England riots: Teenager claims jail sentence undeserved
A West Midlands teenager jailed for her part in the August looting said she did not deserve to be sent to prison.
Danielle Corns, 19, was sentenced to 10 months in a young offenders' institution for stealing two left-footed trainers from a shop in Wolverhampton.
She handed herself in to the police after CCTV images showed her taking the trainers, which she later threw away.
Speaking before she was sentenced, Corns, from Tildesley Drive in Willenhall, told BBC Inside Out West Midlands: "I just went in there to be nosey. I didn't intend to steal anything. I'm not a bad person. It was just a stupid mistake."
She admitted that she should be punished for what she did but claimed she had not deserved to go to prison.
She said: "I just regret going in that shop. There was no need for me to go in there."
Her solicitor Shabeer Qureshi said her sentence had been "far harsher" than he was expecting.
He said: "People without previous convictions taking a small item from a shop - technically yes it's a burglary - but somebody in those circumstances would ordinarily be getting a community order.
"I'm sure they had an eye on what was being said by the powers that be as well [as] about sending a clear message, and therefore the rulebook really went out the window."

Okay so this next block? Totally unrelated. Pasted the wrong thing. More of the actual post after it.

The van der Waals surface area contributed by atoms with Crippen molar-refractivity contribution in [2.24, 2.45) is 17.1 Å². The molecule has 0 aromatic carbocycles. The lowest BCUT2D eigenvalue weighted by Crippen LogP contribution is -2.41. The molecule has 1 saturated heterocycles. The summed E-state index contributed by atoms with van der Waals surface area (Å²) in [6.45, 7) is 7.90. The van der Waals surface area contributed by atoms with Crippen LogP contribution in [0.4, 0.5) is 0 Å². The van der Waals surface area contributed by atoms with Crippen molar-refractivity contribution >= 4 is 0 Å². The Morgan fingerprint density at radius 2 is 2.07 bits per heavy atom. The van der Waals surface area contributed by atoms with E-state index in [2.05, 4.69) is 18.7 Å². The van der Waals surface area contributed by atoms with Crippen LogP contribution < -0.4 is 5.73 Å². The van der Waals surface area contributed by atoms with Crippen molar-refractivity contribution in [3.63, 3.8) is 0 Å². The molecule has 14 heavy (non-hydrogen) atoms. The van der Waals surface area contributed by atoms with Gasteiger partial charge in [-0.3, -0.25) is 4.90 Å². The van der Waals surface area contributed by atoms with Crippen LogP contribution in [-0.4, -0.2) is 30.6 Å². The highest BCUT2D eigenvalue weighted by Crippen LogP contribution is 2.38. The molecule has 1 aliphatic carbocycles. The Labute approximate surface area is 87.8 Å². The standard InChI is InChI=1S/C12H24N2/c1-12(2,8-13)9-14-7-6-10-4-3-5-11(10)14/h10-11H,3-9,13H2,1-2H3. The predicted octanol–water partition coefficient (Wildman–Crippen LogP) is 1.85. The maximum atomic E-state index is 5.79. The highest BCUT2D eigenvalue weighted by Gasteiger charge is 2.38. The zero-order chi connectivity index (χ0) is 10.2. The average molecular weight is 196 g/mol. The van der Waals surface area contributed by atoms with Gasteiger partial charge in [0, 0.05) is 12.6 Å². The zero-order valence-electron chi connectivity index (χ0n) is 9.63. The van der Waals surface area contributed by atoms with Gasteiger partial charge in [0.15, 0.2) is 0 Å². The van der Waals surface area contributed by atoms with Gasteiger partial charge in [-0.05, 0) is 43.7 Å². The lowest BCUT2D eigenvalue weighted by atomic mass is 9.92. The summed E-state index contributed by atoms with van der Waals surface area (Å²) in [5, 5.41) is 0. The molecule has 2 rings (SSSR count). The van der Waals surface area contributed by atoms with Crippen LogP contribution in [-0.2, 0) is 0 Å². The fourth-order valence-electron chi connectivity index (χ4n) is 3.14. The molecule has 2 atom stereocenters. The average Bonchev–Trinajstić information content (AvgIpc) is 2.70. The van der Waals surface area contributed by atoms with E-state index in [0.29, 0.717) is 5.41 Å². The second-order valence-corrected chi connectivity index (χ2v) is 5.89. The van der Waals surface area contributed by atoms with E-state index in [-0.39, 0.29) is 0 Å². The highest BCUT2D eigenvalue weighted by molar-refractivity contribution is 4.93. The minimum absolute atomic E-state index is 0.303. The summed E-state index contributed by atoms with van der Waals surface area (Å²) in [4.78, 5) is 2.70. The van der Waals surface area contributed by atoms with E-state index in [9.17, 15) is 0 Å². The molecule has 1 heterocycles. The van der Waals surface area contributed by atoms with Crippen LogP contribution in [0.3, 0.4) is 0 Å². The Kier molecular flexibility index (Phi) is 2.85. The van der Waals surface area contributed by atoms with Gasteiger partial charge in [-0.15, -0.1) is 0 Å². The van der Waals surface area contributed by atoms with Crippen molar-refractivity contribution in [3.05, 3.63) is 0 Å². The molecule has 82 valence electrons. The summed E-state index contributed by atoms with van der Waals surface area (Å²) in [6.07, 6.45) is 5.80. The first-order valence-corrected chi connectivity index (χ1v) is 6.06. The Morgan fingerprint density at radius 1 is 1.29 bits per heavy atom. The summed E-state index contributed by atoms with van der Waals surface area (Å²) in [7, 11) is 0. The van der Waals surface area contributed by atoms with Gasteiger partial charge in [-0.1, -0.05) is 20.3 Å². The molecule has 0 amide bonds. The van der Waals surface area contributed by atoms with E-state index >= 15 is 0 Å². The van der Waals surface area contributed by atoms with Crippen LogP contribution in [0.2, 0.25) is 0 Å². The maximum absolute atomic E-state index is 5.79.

The average sentence handed out to those involved in the riots has been 12 months in jail.
In the West Midlands, police figures show community sentences have been handed out to fewer than one in 10 rioters.
'Grip of fear'
Wolverhampton's Conservative MP Paul Uppal said the sentences had been fair, adding: "I think it's important to go back and remember that there was a grip of fear around not just the city but the whole country."
In a statement, a Ministry of Justice spokesperson said new guidelines about burglary had been set out.
"Magistrates and judges are independent of government and they make their sentencing decisions based on the individual circumstances of each case and offender.
"The tough sentences that have been handed down to rioters send out a strong deterrent message that society will not tolerate the appalling behaviour we saw on our streets.
"The Sentencing Council recently released a new guideline on burglary offences.
"This requires the courts to treat offences committed in the context of public disorders as an aggravating factor, which could result in more severe sentences."
The edition Inside Out West Midlands featuring this story was broadcast on Monday, 12 December and is available on the BBC iPlayer for seven days after that date.